My path to being a High Priestess


Beltaine Altar photo
Beltaine Altar photo

Many times, when people are seeking information about becoming or being a High Priest/ess, they would more accurately be described as Ritual Facilitator. 

More information on that can be found here — How to Facilitate a Public Ritual

A Priest/ess or High Priest/ess will often function as a ritual facilitator, but a ritual facilitator might not be a Priest/ess or High Priest/ess.

Allow me to briefly explain the difference in these definitions as I understand and use them. Admittedly, not all Witches/Wiccans/Pagans use these terms in exactly this way, but I think at the root, most of us have a similar or basic understanding of how they overlap.

A Priest or Priestess is clergy for a god, goddess, group of gods or goddesses (pantheon) — this means that their first role is service to a deity or group of deities. Their second function is being the guide, teacher, and intermediary to assist the spiritual/religious and magical growth of their community. This community may be the general Pagan/Wiccan/Witch community where they live or it might be specifically for their own group of students or a coven. To serve in this capacity, a Priest or Priestess should undergo specific study and training, gain experience in clergy function, and above all, be called to this role of service.

A High Priest (HP) or High Priestess (HPS) is specifically a title that ONLY applies to group/coven settings. It is not something a solitary can earn or possess because being a HP/ HPS means specifically that you oversee the training and ritual practices of a group. If you’re a solitary Witch, that means you practice alone and not with a group, therefore, the HP/HPS title is irrelevant. Even more specifically, a HP/HPS goes through a specific system of training to earn that title, and while a HP/HPS should be respected for putting in that time and effort to earn it, the rank does not carry over from one tradition to another (outside of certain particular cross-tradition situations). For example, if Lady Sundrop is a High Priestess of the Starfire tradition of Wicca, that doesn’t mean that she would be qualified to act as the High Priestess for a ritual of Bluestone Wicca. Just as an Evangelical minister would not be qualified to run a Catholic mass. The Catholics would still refer to the Evangelical minister as “Pastor”, but they wouldn’t rely on him to lead their service according to their traditions and practices. If you are seeking this title (be sure it’s for the right reasons — continued in the article below — then you should seek training with a legitimate tradition within a coven because this is a coven title.)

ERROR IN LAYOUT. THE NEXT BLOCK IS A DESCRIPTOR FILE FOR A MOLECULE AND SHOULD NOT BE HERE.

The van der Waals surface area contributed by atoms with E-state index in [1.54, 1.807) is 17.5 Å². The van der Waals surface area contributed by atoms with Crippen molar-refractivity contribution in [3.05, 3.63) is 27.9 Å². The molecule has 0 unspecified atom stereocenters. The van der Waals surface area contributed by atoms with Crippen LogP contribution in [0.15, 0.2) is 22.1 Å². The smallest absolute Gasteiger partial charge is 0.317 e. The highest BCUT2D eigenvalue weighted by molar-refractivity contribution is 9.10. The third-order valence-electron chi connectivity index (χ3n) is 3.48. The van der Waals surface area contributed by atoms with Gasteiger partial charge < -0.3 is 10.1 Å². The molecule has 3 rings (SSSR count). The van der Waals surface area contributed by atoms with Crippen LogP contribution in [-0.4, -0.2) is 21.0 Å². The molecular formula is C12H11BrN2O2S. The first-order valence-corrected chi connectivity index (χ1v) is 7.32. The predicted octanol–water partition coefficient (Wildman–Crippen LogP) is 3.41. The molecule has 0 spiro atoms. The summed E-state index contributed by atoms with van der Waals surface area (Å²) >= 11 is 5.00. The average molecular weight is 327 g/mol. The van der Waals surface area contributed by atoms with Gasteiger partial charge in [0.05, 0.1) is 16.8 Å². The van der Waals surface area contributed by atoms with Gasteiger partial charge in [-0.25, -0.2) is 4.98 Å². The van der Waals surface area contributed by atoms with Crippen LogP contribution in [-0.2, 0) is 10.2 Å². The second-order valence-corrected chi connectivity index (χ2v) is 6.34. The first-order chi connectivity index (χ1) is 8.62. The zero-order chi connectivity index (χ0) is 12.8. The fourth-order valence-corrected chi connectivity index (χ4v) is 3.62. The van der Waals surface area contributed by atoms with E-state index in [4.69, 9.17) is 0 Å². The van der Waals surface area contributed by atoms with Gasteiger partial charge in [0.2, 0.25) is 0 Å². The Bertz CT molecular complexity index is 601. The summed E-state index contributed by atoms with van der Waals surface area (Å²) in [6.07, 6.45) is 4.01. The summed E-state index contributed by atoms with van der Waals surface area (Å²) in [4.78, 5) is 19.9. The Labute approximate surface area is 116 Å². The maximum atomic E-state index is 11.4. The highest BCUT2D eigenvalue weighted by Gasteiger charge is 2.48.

A Ritual Facilitator is the person who leads a ritual. They don’t require any specific training, though a bit of practical knowledge is always a bonus. They don’t need to be elevated through various systems of education. They don’t hold any reverential credentials and they probably haven’t taken any specific oaths of office to their selected god(s) or goddess(es). A Solitary Witch or the member of a coven may become a Ritual Facilitator. The only real requirement to fulfilling this role is commitment and understanding. A Ritual Facilitator typically emerges out of an informal study group or circle of people who are learning together and often this position rotates among the people so that everyone can get a chance at practicing. It’s also common practice among these types of eclectic groups to refer to the Ritual Facilitator as a “priest/ess”. That’s fine because they’re filling that role — acting as the intermediary between the gods and the ritual participants to provide an insightful experience for them. But, after the ritual is over, they put away the “priest/ess hat” and go back about their business.

Understand that ALL of these roles/titles are a big responsibility and wanting to provide these sorts of services for others is a generous gift of time and energy, but don’t confuse one for the other. They have specific areas of specialization and expertise. Witches understand that words have power, so be sure you’re using the correct word for what you are seeking to do or provide.

So, here’s what my experience has taught me about being a High Priestess:

* KNOW YOURSELF. Check your ego at the door. The role of leadership can be a very heady one. A High Priest/ess must know how to do self-exams on their personality, psyche, and magical selves. You cannot be a communicator for divine energies if you can’t sort out your own head messes.

* Have connections or an up-line that you can go to when you are facing something you don’t know how to handle or answer. If you don’t have people who know more than you on a subject or that you can go to when you need to vent about coven troubles or seek advice/counseling, you will suffer for it and your group will suffer for it.